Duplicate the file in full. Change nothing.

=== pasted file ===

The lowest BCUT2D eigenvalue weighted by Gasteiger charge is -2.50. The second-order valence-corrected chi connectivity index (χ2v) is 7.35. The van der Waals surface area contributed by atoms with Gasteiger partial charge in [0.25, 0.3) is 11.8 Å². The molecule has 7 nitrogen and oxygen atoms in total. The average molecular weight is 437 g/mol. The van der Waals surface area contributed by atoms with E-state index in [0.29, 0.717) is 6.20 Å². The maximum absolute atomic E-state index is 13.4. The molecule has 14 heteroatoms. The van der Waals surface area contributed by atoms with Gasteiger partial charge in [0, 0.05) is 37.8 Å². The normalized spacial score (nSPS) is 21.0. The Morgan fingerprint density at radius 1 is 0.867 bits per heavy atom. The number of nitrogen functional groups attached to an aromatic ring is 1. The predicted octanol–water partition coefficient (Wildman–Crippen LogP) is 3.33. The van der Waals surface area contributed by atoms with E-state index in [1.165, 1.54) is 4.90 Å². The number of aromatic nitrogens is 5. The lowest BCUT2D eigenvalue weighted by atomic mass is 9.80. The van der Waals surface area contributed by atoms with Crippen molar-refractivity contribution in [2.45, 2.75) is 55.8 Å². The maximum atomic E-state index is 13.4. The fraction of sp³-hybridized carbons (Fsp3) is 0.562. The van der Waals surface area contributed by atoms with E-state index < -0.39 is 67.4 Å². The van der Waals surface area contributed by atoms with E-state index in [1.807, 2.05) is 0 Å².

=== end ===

The lowest BCUT2D eigenvalue weighted by Gasteiger charge is -2.50. The second-order valence-corrected chi connectivity index (χ2v) is 7.35. The van der Waals surface area contributed by atoms with Gasteiger partial charge in [0.25, 0.3) is 11.8 Å². The molecule has 7 nitrogen and oxygen atoms in total. The average molecular weight is 437 g/mol. The van der Waals surface area contributed by atoms with E-state index in [0.29, 0.717) is 6.20 Å². The maximum absolute atomic E-state index is 13.4. The molecule has 14 heteroatoms. The van der Waals surface area contributed by atoms with Gasteiger partial charge in [0, 0.05) is 37.8 Å². The normalized spacial score (nSPS) is 21.0. The Morgan fingerprint density at radius 1 is 0.867 bits per heavy atom. The number of nitrogen functional groups attached to an aromatic ring is 1. The predicted octanol–water partition coefficient (Wildman–Crippen LogP) is 3.33. The van der Waals surface area contributed by atoms with E-state index in [1.165, 1.54) is 4.90 Å². The number of aromatic nitrogens is 5. The lowest BCUT2D eigenvalue weighted by atomic mass is 9.80. The van der Waals surface area contributed by atoms with Crippen molar-refractivity contribution in [2.45, 2.75) is 55.8 Å². The maximum atomic E-state index is 13.4. The fraction of sp³-hybridized carbons (Fsp3) is 0.562. The van der Waals surface area contributed by atoms with E-state index < -0.39 is 67.4 Å². The van der Waals surface area contributed by atoms with E-state index in [1.807, 2.05) is 0 Å².